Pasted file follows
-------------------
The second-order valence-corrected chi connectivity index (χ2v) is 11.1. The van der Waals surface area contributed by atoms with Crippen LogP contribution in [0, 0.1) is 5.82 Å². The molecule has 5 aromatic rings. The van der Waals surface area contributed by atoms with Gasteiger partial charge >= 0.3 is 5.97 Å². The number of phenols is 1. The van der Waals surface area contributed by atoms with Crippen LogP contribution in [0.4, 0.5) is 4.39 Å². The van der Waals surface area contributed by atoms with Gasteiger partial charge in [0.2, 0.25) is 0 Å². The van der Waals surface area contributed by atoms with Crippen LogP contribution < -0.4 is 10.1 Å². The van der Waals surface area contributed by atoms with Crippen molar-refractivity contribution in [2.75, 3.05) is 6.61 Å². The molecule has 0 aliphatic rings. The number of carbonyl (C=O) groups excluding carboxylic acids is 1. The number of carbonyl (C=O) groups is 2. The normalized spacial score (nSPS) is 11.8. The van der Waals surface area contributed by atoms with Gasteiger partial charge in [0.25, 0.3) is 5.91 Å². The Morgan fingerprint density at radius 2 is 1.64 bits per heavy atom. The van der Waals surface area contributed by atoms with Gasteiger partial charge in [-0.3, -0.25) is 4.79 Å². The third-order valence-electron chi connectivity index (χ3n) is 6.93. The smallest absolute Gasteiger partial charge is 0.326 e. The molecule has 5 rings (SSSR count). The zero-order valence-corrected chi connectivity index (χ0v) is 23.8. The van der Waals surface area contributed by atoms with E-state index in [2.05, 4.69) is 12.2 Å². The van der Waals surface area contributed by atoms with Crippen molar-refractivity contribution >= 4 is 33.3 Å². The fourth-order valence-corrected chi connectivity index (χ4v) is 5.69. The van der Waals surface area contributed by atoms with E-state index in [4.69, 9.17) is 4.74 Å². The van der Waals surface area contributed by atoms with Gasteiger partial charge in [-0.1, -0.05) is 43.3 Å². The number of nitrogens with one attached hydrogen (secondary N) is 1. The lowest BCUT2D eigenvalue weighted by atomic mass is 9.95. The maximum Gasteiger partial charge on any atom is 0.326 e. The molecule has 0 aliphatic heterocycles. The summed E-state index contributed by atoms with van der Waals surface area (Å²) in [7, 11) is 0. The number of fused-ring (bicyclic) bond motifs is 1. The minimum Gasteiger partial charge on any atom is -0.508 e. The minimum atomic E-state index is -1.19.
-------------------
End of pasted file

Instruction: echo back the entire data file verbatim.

The second-order valence-corrected chi connectivity index (χ2v) is 11.1. The van der Waals surface area contributed by atoms with Crippen LogP contribution in [0, 0.1) is 5.82 Å². The molecule has 5 aromatic rings. The van der Waals surface area contributed by atoms with Gasteiger partial charge >= 0.3 is 5.97 Å². The number of phenols is 1. The van der Waals surface area contributed by atoms with Crippen LogP contribution in [0.4, 0.5) is 4.39 Å². The van der Waals surface area contributed by atoms with Gasteiger partial charge in [0.2, 0.25) is 0 Å². The van der Waals surface area contributed by atoms with Crippen LogP contribution < -0.4 is 10.1 Å². The van der Waals surface area contributed by atoms with Crippen molar-refractivity contribution in [2.75, 3.05) is 6.61 Å². The molecule has 0 aliphatic rings. The number of carbonyl (C=O) groups excluding carboxylic acids is 1. The number of carbonyl (C=O) groups is 2. The normalized spacial score (nSPS) is 11.8. The van der Waals surface area contributed by atoms with Gasteiger partial charge in [0.25, 0.3) is 5.91 Å². The Morgan fingerprint density at radius 2 is 1.64 bits per heavy atom. The van der Waals surface area contributed by atoms with Gasteiger partial charge in [-0.3, -0.25) is 4.79 Å². The third-order valence-electron chi connectivity index (χ3n) is 6.93. The smallest absolute Gasteiger partial charge is 0.326 e. The molecule has 5 rings (SSSR count). The zero-order valence-corrected chi connectivity index (χ0v) is 23.8. The van der Waals surface area contributed by atoms with E-state index in [2.05, 4.69) is 12.2 Å². The van der Waals surface area contributed by atoms with Crippen molar-refractivity contribution >= 4 is 33.3 Å². The fourth-order valence-corrected chi connectivity index (χ4v) is 5.69. The van der Waals surface area contributed by atoms with E-state index in [4.69, 9.17) is 4.74 Å². The van der Waals surface area contributed by atoms with Gasteiger partial charge in [-0.1, -0.05) is 43.3 Å². The number of nitrogens with one attached hydrogen (secondary N) is 1. The lowest BCUT2D eigenvalue weighted by atomic mass is 9.95. The maximum Gasteiger partial charge on any atom is 0.326 e. The molecule has 0 aliphatic heterocycles. The summed E-state index contributed by atoms with van der Waals surface area (Å²) in [7, 11) is 0. The number of fused-ring (bicyclic) bond motifs is 1. The minimum Gasteiger partial charge on any atom is -0.508 e. The minimum atomic E-state index is -1.19.